The government is split on the issue. Xie Zhenhua, who led the Chinese negotiating team at the UN climate talks in Cancún last year and is vice chair of the National Development and Reform Commission, the country’s most powerful agency, denied there would be any slowdown in the expansion of nuclear power. But Premier Wen Jiabao said China’s long- and medium-term nuclear plans would be “adjusted and improved.” A month before the meltdowns in Fukushima, a top official from the Energy Research Institute of the NDRC said nuclear targets were too aggressive and could put too much pressure on the industry, resulting in compromised safety. But Tian Shujia, who works in nuclear safety at China’s Ministry of Environmental Protection, defended the industry. “The safety of China’s nuclear power facilities is guaranteed and China will not abandon its nuclear power plan for fear of slight risks,” he said.
Those who watch China closely know there are reasons to doubt the government’s commitment to public safety. The reflexive cover-up of the deaths of several workers at one of the Olympic sites in the lead-up to the 2008 Beijing Olympic Games came under international scrutiny. And concern for safety has not slowed China’s coal industry, which in 2004 accounted for over 35 percent of the world’s production and 80 percent of global coal-mining–related deaths. As of this writing, the government has no plans to implement new nuclear safety measures.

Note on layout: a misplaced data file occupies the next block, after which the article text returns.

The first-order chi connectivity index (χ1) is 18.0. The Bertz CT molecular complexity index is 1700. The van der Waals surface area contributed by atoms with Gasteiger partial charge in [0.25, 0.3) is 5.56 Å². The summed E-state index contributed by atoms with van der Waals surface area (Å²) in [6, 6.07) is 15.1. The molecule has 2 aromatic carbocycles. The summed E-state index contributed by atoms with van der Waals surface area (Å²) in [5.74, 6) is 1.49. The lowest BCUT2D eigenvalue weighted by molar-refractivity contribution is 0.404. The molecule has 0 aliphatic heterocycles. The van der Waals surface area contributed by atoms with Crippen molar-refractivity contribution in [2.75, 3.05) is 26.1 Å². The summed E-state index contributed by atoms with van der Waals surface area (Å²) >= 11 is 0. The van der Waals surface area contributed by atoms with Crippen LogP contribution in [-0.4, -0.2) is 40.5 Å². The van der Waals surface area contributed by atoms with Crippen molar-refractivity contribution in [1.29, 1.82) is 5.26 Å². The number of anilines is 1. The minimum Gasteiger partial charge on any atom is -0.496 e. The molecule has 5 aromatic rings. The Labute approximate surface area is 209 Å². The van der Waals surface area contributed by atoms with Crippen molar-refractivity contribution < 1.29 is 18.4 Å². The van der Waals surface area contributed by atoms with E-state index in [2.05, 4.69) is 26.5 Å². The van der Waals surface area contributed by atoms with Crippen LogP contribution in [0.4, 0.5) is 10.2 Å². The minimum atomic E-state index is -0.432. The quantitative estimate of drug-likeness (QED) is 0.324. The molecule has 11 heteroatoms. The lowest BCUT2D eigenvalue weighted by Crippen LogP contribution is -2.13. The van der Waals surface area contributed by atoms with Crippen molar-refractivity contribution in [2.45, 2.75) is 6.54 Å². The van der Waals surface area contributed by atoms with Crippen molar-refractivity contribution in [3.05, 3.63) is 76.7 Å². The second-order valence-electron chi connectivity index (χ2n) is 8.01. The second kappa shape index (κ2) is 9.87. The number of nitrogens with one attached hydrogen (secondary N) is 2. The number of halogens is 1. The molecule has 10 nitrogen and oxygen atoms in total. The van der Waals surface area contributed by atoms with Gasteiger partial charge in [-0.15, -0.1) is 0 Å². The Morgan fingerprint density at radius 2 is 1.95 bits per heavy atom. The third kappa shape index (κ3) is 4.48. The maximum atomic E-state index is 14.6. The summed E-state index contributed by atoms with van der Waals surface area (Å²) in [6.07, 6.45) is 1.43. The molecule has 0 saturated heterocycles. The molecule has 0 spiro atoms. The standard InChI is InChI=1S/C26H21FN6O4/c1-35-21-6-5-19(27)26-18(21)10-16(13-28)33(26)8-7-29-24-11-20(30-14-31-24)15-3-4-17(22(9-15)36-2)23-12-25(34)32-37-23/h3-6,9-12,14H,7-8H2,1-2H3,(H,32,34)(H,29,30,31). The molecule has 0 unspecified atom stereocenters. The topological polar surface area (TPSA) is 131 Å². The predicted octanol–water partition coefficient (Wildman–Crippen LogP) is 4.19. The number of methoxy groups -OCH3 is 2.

Even so, it is possible that one consequence of the horrific meltdown in Japan will be China’s accelerated development of clean and safe energy. With its huge economy, driven by central planning and aggressive government investment, China is the only country building a green-technology industry on a scale that could bring down global prices of solar panels and wind turbines, making them affordable in the developing world. This should be a key part of the global strategy to keep emissions under 350 parts per million, the maximum threshold recommended by climate scientists. For this to happen, solar and wind energy must become cost-competitive not only with nuclear but with fossil fuels. Given China’s size and unique role as world manufacturer and exporter, it is fair to say that it is the best hope for giving solar and wind energy that boost.
As China goes, so goes the rest of the world.